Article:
30 questions to ask a serverless fanboy

Everyone is hot under the collar again. So-called serverless or no-ops services are popping up everywhere allowing you to deploy “just code” into the cloud. Not only won’t you have to login to a server, you won’t even have to know they’re there.

As your code is called, but cloud events such a file upload, or hitting an http endpoint, your code runs. Behind the scene through the magic of containers & autoscaling, Amazon & others are able to provision in milliseconds.

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Pretty cool. Yes even as it outsources the operations role to invisible teams behind Amazon Lambda, Google Cloud Functions or Webtask it’s also making companies more agile, and allowing startup innovation to happen even faster.

Believe it or not I’m a fan too.

That said I thought it would be fun to poke a hole in the bubble, and throw some criticisms at the technology. I mean going serverless today is still bleeding edge, and everyone isn’t cut out to be a pioneer!

With that, here’s 30 questions to throw on the serverless fanboys (and ladies!)…

1. Security

o Are you comfortable removing the barrier around your database?
o With more services, there is more surface area. How do you prevent malicious code?
o How do you know your vendor is doing security right?
o How transparent is your vendor about vulnerabilities?

Also: Myth of five nines – Why high availability is overrated

2. Testing

o How do you do integration testing with multiple vendor service components?
o How do you test your API Gateway configurations?
o Is there a way to version control changes to API Gateway configs?
o Can Terraform or CloudFormation help with this?
o How do you do load testing with a third party db backend?
o Are your QA tests hitting the prod backend db?
o Can you easily create & destroy test dbs?

Related: 5 ways to move data to amazon redshift

3. Management

o How do you do zero downtime deployments with Lambda?
o Is there a way to deploy functions in groups, all at once?
o How do you manage vendor lock-in at the monitoring & tools level but also code & services?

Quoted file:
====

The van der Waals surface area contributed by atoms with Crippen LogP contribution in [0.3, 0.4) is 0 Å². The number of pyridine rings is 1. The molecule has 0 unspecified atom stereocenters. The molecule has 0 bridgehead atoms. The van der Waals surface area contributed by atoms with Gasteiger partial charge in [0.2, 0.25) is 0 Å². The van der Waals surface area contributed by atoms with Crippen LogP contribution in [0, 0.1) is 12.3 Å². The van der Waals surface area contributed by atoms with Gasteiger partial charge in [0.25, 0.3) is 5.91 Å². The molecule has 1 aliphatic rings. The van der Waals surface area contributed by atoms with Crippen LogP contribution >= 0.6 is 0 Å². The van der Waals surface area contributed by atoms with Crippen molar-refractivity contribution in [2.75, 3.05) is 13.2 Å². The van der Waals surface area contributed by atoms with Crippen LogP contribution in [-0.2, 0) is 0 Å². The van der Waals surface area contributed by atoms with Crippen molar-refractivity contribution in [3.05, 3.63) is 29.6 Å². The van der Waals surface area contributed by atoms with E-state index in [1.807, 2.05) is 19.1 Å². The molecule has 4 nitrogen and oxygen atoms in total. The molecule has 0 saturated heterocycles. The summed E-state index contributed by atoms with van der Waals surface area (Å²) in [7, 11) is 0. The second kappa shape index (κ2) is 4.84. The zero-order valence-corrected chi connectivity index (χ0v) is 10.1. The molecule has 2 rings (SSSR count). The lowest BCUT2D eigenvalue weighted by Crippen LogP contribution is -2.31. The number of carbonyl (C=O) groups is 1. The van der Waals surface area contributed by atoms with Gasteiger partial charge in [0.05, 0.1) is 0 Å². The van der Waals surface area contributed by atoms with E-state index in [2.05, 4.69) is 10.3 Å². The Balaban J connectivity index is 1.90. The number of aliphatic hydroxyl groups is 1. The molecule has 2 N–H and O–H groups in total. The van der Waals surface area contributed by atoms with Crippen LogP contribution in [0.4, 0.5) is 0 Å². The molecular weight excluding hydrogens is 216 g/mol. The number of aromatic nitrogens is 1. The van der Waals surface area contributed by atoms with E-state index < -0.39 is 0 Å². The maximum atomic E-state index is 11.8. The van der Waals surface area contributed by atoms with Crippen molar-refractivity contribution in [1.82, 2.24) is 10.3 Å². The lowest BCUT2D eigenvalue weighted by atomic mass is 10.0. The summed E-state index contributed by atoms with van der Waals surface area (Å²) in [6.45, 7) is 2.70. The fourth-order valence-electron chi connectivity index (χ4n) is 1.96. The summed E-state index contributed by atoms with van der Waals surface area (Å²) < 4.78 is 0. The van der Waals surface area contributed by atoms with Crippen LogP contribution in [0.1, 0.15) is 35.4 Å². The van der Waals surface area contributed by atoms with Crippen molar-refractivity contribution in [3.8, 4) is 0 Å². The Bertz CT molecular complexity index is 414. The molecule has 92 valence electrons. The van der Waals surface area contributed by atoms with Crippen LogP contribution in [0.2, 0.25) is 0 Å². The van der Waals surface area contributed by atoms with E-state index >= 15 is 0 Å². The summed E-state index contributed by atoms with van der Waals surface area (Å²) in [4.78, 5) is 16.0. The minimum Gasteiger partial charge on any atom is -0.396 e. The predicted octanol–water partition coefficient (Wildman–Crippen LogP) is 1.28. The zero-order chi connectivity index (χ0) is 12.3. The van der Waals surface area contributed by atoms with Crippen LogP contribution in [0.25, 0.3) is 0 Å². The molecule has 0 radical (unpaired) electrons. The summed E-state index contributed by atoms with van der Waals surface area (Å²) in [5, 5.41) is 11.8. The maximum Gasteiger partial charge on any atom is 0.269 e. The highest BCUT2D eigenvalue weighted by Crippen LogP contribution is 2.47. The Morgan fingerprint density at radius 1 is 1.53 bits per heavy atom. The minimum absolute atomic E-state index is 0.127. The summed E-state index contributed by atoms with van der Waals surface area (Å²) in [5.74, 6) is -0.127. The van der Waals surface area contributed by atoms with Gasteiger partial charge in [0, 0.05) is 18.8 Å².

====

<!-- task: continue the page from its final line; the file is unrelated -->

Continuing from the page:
o How do you mitigate your vendors maintenance? Downtime? Upgrades?
o How do you plan for move to alternate vendor? Database import & export may not be ideal, plus code & infrastructure would need to be duplicated.
o How do you manage a third party service for authentication? What are the pros & cons there?
o What are the pros & cons of using a service-based backend database?
o How do you manage redundancy of code when every client needs to talk to backend db?

Read: Why were dev & ops siloed job roles?

4. Monitoring & debugging

o How do you build a third-party monitoring tool? Where are the APIs?
o When you’re down, is it your app or a system-wide problem?
o Where is the New Relic for Lambda?
o How do you degrade gracefully when using multiple vendors?
o How do you monitor execution duration so your function doesn’t fail unexpectedly?
o How do you monitor your account wide limits so dev deploy doesn’t take down production?

Also: Are SQL databases dead?

5. Performance

o How do you handle startup latency?
o How do you optimize code for mobile?
o Does battery life preclude a large codebase on client?
o How do you do caching on server when each invocation resets everything?
o How do you do database connection pooling?

Also: Is Amazon too big to fail?

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  • Allan Leinwand

    Hi Sean,

    Thanks for this post. Much to think about here. As we see adoption of serverless over the next two years, companies should definitely keep this in mind! I’ll likely reference this list more than once with my internal teams and with some of our customers!

    -Allan Leinwand, CTO, ServiceNow

    • http://www.iheavy.com/blog/ Sean Hull

      Thx Allan. Reach out ([email protected]) if you’d like to discuss further.

      There’s a lot happening in the serverless space.

      Also checkout Adrian Cockroft’s talk on microservices

  • John Wojcik

    ” Are you comfortable removing the barrier around your database?”
    It depends on what you mean by “database”. Lambda isn’t meant to be accessing mysql/rds or postgres, although running lambda in a VPC can make this more secure, you’ll never really be able to get the number of concurrent connections in your db that lambda is capable of.

    Lambda should be used with dynamodb or aurora (maybe). Not that it can’t be used with something relational – you just don’t have a way of limiting lambda connections to the database, nor a way to quickly scale up RDS (quickly, meaning on the order of minutes).

    While dynamodb can be scaled up with an API call.

    • http://www.iheavy.com/blog/ Sean Hull

      Thx John.

      It becomes more stark when you build a lambda function using Firebase as your database. Your lambda functions connect across the interwebs to store & retrieve data.

      This is the stack that the A Cloud Guru built their site on. Auth0 + Lambda + Firebase.

    • Efi Merdler-Kravitz

      I just want to add that as usual it depends on your needs, RDS support read replicas (see https://aws.amazon.com/rds/details/read-replicas/) so if your system is more ‘read’ inclined then RDS can be a sensible solution.